As drones become ever smarter and more useful, so do the industries which make use of them. The obvious and well-known markets such as advertising, film and entertainment, and real estate are already making good use of drones. Beautiful aerial photography, incredibly clever and watchable adverts, and impossible stunts are all readily available, thanks to the humble UAV. These markets are a good place to start if you are punting for business, as they already have a need for your services.
Security companies are starting to enjoy the speed and versatility of UAVs, so it may be beneficial to put together a targeted pitch for this industry. Consider what equipment you may have that would be beneficial to them, such as thermal imaging.Commercial farmers find that the security offered by responsive drones, as well as their ability to cover large tracts of land while logging key information on water, livestock, and crops is invaluable. Perhaps they don’t want to invest in a UAV with all the add-ons themselves, so your periodic services would be welcome.
If you want to go big, and perhaps travel a little, then chat to petrochemical or gas companies who have started using low-flying drones to monitor lengths of pipeline in inhospitable places. Engineers and architects are finding it a simple task to monitor a development by using drones to log its process. Additional software that can track the daily progress of a dam, a building, or even a mine will make you even more employable.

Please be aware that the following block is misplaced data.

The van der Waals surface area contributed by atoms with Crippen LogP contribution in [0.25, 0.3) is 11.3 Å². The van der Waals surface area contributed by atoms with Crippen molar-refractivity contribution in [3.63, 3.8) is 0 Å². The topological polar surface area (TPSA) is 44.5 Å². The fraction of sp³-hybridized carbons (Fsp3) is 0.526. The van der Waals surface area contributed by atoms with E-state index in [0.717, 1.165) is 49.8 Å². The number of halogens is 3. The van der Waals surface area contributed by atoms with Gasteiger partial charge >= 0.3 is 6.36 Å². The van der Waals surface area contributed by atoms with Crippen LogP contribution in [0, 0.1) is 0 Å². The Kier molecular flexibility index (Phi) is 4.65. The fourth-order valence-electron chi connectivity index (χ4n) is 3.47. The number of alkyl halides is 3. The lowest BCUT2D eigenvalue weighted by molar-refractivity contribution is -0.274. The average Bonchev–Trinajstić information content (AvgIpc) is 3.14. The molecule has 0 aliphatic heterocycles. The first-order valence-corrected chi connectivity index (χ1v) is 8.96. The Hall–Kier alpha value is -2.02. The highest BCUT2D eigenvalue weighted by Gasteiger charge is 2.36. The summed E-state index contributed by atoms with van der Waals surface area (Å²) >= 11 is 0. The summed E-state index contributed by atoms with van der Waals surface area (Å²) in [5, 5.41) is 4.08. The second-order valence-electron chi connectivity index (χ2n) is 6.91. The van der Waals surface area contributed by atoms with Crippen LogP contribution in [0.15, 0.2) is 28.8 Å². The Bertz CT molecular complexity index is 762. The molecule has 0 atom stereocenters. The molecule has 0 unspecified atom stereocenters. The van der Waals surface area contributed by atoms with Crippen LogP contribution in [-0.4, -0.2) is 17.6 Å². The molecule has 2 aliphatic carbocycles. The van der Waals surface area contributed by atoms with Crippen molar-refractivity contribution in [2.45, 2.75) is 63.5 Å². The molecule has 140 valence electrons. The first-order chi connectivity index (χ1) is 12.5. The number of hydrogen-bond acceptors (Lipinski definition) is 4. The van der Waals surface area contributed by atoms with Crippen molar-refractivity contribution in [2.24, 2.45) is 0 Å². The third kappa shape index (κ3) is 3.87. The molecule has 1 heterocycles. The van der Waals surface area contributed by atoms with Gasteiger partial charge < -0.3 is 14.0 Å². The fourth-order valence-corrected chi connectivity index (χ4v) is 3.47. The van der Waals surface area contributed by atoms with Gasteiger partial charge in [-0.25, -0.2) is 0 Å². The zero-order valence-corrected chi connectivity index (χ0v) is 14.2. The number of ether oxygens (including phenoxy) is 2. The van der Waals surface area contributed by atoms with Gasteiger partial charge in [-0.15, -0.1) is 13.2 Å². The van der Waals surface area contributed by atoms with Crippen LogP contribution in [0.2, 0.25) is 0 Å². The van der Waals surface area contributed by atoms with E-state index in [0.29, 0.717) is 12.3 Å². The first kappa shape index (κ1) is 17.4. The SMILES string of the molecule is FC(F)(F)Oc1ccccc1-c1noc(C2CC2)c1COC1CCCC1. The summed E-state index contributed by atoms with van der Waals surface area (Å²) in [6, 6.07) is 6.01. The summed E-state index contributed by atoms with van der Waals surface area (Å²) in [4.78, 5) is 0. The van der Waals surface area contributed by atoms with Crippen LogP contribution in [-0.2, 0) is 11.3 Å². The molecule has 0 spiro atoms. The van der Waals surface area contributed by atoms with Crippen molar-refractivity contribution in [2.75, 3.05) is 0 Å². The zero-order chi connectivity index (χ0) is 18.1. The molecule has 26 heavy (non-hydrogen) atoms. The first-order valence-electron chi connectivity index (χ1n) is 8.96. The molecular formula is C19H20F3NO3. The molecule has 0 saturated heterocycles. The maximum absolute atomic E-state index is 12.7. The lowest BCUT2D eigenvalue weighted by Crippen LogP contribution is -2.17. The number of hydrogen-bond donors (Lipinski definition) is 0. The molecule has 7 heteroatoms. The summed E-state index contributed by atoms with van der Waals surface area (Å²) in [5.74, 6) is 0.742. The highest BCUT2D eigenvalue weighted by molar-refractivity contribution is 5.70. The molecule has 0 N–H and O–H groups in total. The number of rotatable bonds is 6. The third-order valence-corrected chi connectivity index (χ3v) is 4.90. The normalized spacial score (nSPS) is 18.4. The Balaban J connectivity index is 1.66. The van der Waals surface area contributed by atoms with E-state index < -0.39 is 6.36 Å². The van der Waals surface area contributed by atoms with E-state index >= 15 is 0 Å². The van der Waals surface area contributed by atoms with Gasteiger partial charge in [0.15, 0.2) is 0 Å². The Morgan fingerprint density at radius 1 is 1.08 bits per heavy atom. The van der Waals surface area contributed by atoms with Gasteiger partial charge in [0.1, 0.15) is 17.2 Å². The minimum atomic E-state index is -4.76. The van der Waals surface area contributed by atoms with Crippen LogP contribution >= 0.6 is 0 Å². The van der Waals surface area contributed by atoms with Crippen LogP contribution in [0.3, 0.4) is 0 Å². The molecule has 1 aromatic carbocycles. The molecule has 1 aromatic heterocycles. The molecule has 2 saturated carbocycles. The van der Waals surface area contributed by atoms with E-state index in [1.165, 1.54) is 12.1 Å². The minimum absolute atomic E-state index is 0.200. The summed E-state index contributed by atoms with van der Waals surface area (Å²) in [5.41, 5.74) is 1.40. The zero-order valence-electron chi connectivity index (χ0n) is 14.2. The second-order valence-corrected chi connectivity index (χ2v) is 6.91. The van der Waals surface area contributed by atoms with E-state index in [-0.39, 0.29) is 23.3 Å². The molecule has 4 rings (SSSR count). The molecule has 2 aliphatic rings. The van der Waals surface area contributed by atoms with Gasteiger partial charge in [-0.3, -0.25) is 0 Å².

Could you offer pilot training to customers who may want their own fleet down the line?
Once you have your equipment, your insurance, and a few key customers in your target market, then you are well on your way to a successful UAV business. Positioning yourself in a burgeoning industry by offering great rates, excellent service and of course, exceptional piloting skills, places you in a strong position. Yes, there is some hoop jumping to get registered and to get all your paperwork in order, but with that comes the peace of mind that you are legal and you have all your bases covered. Harnessing your hobby is a great career choice, if correctly managed. As Confucius said, “Choose a job you love, and you will never have to work a day in your life.”
This article should not be considered legal or financial advice and is for information purposes only. You should consult with a professional financial adviser to determine what may be best for your individual needs.
THE 5 MOST SIGNIFICANT DRONE DEVELOPMENTS OF 2016
By Cor Asada
The drone industry is undoubtedly one of today’s most actively growing markets – to the extent where it’s virtually becoming impossible to keep track of! From pizza delivery via drone, to revolutionizing the way we conserve our wildlife and agriculture. As drone enthusiasts everywhere continue to progress in discovering new ways to create a positive impact within their community, the innovators behind these intelligent UAV’s are progressing even faster.